Nova Scotia

Nova Scotia film workers feel snubbed by premier's comments

Nova Scotia Premier Stephen McNeil is coming under fire from a local film production company for comments he made following Thursday's cabinet meeting.

'It's an insult. The premier is saying we don't exist,' says Arcadia Entertainment's David Christensen

Arcadia Entertainment staff say they are upset with Nova Scotia's premier. (Paul Palmeter/CBC)

Nova Scotia Premier Stephen McNeil is coming under fire from a local film production company for comments he made following Thursday's cabinet meeting.

It's a familiar theme: the premier at odds with people in the province's film and video production industry.

McNeil said unlike the film tax credit, the digital media tax credit was maintained because it led to full-time, permanent jobs.

"They are for permanent employment here in the province," McNeil said.

The digital media tax credit isn't capped and allows animators and video game makers to recover 50 per cent of eligible labour costs or 25 per cent of total production costs, whichever is lower. 

Meanwhile, the Liberal government slashed the film tax credit in last year's budget, replacing it three months later with an incentive fund requiring every dollar spent, to be accounted for. A decision Arcadia Entertainment's creative director strongly opposed.

"When I got to work here this morning, I came to a pretty discouraged crew of 30 plus people who actually do have permanent full time jobs in the TV business," John Wesley Chisholm said at an employee gathering Friday.

'We do actually exist'

Many of Chisholm's employees have worked full-time longer than Stephen McNeil has been an MLA, a job he has held since 2003, Chisholm noted.

Writer and director Andrew Killawee pointed out he has worked at Aracadia for 14 years.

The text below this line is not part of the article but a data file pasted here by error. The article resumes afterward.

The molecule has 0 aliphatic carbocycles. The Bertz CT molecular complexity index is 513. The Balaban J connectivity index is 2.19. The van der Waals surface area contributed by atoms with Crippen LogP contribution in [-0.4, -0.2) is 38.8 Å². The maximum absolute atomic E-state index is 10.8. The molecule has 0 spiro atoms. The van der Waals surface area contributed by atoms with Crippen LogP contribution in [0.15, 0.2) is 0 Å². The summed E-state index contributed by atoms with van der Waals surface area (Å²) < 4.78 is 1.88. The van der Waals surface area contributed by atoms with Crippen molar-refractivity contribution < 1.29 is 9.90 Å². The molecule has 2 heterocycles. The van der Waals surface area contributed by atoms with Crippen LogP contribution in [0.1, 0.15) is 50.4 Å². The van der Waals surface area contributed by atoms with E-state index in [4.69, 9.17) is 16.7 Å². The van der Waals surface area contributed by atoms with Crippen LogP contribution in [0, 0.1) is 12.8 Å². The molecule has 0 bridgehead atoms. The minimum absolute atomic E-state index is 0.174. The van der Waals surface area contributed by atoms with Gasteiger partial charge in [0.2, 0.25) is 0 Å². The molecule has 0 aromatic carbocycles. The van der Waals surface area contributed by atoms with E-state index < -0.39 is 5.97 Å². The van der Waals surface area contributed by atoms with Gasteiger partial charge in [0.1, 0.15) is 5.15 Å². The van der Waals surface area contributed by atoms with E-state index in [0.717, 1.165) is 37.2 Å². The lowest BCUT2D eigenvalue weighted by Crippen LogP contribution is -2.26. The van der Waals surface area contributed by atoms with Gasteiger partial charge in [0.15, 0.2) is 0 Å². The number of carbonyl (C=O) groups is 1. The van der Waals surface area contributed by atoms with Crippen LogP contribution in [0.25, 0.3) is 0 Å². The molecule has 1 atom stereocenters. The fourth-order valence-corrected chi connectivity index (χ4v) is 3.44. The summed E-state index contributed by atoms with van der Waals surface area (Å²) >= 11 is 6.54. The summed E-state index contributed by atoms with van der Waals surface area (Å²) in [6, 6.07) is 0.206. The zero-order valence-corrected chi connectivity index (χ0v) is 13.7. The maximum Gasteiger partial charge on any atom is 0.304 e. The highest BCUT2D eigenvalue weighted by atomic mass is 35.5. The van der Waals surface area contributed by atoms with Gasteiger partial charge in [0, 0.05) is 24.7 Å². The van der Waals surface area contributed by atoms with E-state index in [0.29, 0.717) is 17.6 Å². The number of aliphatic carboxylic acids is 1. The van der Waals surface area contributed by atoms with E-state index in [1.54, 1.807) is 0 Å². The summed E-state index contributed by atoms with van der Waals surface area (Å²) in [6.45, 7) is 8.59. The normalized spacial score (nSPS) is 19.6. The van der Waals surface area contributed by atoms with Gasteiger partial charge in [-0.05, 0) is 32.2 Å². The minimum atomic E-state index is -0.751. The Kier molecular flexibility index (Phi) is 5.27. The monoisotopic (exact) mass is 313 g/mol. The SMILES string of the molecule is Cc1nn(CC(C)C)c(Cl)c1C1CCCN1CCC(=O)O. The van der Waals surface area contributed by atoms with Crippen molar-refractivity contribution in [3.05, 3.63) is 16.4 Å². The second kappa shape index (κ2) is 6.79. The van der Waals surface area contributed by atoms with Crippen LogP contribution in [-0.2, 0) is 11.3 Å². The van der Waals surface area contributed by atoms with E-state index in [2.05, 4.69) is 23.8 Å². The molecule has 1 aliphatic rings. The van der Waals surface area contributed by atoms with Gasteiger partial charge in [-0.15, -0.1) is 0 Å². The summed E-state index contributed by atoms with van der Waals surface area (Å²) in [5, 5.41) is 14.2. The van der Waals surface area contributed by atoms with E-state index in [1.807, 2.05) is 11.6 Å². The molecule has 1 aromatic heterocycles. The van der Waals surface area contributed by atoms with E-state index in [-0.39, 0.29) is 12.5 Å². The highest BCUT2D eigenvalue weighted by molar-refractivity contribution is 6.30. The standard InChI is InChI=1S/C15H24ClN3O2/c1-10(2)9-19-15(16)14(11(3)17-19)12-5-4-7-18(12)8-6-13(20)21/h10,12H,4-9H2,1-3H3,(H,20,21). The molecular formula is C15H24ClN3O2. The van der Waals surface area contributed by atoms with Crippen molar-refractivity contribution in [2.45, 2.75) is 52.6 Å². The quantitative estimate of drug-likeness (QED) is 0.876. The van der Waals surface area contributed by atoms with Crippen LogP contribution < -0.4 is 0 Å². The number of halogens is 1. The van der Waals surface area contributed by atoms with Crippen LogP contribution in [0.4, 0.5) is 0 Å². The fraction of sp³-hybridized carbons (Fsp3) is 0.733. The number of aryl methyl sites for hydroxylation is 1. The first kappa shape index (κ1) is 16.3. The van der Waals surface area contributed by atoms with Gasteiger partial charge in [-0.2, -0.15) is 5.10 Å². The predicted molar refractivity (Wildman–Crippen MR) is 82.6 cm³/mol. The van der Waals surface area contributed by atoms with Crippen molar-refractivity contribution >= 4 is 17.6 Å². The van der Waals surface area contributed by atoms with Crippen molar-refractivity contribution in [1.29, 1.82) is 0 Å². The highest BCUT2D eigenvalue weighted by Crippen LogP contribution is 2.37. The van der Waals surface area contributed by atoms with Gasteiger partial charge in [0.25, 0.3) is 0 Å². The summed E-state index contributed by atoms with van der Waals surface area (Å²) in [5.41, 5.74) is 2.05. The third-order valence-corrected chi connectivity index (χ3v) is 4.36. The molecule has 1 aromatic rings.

"The premier's not being entirely truthful with us," Killawee said.

"A little bit disingenuous, really, to suggest that the tax credit doesn't provide full-time jobs. We do actually exist — there are permanent full-time jobs."

Arcadia cuts

Chisholm said his company and others in the province have been rocked by the cut of the film tax credit a year ago.

He said he has let some workers go and now employs 32 people full time. In January, Chisholm worried the company might close, unable to do business like it was able to in the film tax credit era.

The film tax credit cut changed the company's ability to drum up business, he said.

"We're still running on commissions we got from before last year's announcement and we have work that will take us through to mid-summer," Chisholm said.

"We've already downsized by about 25 per cent because we are not adding any new things."

John Wesley Chisholm says he would like to see the old film tax credit system put back in place. (CBC)

'We're raising families'

Arcadia Entertainment has been a fixture on Quinpool Road since 2001. The company produces a wide variety of TV programming, which appears on several specialty channels.

One of its most popular shows is Hope For Wildlife, which features the rehabilitation of injured animals and their return to the wild.

"It's an insult. The premier is saying we don't exist, but obviously we do exist," sound editor and mixer David Christensen said. "We're raising families. We're making livings. We're paying taxes."

Chisholm said he would like to see the old film tax credit system put back in place. Instead, he said he is being stonewalled by the premier and his staff.

"Over the 52 weeks since the announcement, I've sent about 42 letters and communications to the Premier's Office and I have zero responses so far," he said. 

"It has been very difficult to keep morale up for my staff."

ABOUT THE AUTHOR

Paul Palmeter is an award-winning video journalist born and raised in the Annapolis Valley. He has covered news and sports stories across the province for 30 years.

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